Opinion

Honor the Christmas season with love and respect for each other

There is such sweetness in the air right now.  It drifts down, clinging to each individually designed snowflake, melts immediately upon making contact with pink cheeks and deep blue mittens, and then lingers for just a moment before it is replaced by another and another and another.  Everything mundane and familiar transforms into magic and sparkle. Debts are forgiven and packages wrapped in silver and gold shimmer in the shadow of colorful bursts of light. It is the queen of all seasons; the everlasting gift of hope in a world of floundering chaos.  It is Christmas once again.

When I was a little girl, our fragrant tree would make its way into our hearts and our living room no sooner than ten days before Dec. 25.  Christmas shopping itself was simple then; no door busters or Black Friday must-haves. Decorations and Christmas finery were placed in storage immediately after Christmas dinner, while frayed strands of tinsel would cling to rugs and walls, refusing to be discarded so soon.  We would examine our Christmas loot over and over again, wrapping bright Downy-scented, handmade scarves around our shoulders, acknowledging the love in every carefully woven stitch. We demanded so little and walked away with so much.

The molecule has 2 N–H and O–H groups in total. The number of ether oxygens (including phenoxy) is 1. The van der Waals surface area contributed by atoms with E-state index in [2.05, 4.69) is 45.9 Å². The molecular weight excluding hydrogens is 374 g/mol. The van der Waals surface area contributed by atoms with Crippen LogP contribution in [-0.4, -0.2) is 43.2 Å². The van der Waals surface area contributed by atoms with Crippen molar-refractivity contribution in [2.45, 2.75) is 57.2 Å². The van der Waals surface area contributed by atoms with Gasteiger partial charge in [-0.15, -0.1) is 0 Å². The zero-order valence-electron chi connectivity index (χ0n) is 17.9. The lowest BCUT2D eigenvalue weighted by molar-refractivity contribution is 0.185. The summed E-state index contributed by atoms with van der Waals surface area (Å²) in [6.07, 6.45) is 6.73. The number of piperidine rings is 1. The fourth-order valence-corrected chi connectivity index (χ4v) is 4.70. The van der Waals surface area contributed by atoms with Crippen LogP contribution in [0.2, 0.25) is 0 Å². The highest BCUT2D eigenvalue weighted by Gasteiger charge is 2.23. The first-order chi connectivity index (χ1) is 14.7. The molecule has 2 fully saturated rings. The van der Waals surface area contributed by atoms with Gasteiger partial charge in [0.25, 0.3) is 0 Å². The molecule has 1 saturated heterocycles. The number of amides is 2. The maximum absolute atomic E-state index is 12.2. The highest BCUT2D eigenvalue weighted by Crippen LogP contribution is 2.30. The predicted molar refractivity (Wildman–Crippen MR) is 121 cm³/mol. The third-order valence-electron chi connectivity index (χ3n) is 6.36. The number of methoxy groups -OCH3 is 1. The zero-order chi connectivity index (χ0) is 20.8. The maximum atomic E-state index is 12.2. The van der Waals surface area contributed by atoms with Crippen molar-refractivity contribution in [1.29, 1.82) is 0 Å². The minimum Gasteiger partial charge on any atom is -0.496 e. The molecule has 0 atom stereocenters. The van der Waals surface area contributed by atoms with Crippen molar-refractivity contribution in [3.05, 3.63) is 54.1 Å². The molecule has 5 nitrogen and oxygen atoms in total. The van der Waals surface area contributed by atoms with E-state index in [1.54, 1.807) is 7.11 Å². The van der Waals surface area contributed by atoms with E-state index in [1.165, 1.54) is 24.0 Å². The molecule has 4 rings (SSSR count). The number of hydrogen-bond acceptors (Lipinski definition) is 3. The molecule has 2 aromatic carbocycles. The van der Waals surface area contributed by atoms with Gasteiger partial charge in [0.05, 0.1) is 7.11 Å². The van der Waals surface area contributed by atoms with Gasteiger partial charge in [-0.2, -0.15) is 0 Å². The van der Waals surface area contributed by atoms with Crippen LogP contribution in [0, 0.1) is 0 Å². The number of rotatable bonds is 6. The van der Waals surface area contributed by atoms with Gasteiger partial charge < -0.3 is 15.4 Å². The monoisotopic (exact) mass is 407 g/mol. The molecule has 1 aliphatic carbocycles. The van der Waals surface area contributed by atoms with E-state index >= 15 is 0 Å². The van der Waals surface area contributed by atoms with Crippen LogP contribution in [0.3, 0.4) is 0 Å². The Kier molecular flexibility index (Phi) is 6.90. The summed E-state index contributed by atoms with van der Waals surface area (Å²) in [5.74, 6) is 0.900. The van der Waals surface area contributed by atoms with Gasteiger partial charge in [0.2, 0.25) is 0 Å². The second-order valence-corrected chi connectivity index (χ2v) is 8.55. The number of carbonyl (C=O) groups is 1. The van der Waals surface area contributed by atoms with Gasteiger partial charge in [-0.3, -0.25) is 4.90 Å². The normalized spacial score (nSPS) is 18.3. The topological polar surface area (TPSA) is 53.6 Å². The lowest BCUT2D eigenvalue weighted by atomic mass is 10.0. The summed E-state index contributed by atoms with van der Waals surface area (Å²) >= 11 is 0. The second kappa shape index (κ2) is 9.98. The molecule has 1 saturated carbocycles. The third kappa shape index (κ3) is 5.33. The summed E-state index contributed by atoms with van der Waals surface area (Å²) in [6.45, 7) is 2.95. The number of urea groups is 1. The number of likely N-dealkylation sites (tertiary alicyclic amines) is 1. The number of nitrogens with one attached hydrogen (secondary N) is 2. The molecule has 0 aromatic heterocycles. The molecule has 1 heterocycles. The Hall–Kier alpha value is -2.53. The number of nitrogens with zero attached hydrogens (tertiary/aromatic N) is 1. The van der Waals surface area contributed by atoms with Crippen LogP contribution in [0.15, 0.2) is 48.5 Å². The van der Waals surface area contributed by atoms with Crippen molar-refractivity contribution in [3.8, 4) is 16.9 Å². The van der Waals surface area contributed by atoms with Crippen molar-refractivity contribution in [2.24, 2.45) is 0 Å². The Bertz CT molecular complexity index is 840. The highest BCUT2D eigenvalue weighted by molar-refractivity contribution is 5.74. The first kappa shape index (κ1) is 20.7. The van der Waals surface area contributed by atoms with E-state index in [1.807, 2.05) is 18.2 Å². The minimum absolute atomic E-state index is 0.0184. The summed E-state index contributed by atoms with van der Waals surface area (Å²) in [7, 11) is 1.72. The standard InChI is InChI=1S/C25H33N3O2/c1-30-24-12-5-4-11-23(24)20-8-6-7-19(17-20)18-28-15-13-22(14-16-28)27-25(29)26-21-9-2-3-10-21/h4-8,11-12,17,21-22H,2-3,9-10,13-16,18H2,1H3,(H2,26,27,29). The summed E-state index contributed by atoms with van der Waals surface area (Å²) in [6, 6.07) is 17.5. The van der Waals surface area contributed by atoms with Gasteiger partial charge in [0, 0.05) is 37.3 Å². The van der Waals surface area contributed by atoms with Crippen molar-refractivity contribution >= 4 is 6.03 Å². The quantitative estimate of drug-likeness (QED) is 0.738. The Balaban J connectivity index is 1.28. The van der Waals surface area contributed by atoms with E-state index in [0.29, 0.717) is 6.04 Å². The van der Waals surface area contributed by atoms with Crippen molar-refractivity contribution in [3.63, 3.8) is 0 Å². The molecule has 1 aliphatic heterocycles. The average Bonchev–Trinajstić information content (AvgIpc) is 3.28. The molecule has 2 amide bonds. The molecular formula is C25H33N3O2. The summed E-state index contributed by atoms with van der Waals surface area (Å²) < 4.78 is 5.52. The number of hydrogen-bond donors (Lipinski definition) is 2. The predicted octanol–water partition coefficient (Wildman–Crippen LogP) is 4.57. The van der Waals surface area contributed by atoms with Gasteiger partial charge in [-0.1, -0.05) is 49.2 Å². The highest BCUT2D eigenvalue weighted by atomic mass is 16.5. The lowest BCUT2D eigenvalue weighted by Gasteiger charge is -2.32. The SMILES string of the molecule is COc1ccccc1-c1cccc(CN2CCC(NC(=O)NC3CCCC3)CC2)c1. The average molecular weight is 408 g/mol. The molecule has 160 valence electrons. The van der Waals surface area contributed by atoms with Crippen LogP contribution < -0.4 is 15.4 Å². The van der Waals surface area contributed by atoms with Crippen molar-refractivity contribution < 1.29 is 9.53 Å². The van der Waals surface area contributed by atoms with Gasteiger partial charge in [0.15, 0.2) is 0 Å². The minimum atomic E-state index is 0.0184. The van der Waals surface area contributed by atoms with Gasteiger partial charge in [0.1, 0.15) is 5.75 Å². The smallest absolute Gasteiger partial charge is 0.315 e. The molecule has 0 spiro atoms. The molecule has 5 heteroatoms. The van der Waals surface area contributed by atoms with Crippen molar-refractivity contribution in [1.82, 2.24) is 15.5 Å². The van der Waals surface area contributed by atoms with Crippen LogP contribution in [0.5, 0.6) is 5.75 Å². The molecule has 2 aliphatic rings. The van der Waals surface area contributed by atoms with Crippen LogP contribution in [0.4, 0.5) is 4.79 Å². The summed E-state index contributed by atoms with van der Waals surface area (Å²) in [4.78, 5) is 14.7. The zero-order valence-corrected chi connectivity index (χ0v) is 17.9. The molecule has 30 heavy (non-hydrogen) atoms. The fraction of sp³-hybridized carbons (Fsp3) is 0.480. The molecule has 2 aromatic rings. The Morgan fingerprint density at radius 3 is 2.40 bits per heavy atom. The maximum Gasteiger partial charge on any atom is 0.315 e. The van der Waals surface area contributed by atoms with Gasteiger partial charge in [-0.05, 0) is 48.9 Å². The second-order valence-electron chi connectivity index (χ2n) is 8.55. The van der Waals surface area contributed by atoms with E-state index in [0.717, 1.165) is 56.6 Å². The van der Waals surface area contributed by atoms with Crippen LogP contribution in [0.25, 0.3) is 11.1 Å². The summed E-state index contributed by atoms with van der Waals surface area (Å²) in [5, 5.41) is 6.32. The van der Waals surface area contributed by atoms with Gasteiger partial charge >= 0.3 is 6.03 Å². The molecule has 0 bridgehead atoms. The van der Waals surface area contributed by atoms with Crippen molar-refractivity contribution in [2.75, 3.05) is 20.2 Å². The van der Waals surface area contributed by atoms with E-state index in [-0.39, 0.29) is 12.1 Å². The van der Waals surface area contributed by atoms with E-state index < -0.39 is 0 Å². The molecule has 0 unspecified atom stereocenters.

Today, we begin the festivities immediately after Halloween.  Witches and ghosts find themselves in the company of Santa Clauses and snowmen as we rapidly transition from scary to jolly.  We hurry through Thanksgiving and before the turkey cools, we are wrapped, lit, and ready to shine. Many are saddened by this contemporary Christmas holiday, and others, like me, see it a bit differently

We are aware that Christmas is not always the blissful time that I describe here; in fact, for many it is a time of intense sorrow and heartbreak. Santa hats, blow-up figurines, overly bright window displays, and rocking Christmas trees are not for everyone, for there is no dispute that Christmas is celebrated to the extreme.  I do not believe that one has to be a Christian to join in the festivities of this precious time. Extending love, trust, and respect for each other and the universe qualifies you as a candidate for honoring the Christmas season. The birth of Christ was the beginning of a kinder world for all of us, regardless of our chosen religion.  The arrival of this baby symbolized new hope for everyone. Some scholars believe we have chosen an incorrect date to celebrate his birth and that may very well be so; however, the accuracy of the date and the place are not concerning to me. I honor the man himself and his impact upon a wounded world. His teachings emphasized and clarified the virtues we now cherish.  Christmas is a “punch in the arm.” It is a reminder to be kinder, gentler, and more forgiving. It is the acknowledgement that we are not perfect, but we were given a perfect example to follow. And that, my friends, is the greatest gift of all.

Belinda Ouellette lives in Caribou with her Goldendoodle, Barney. You may email her at: barneydoodle34@gmail.com.

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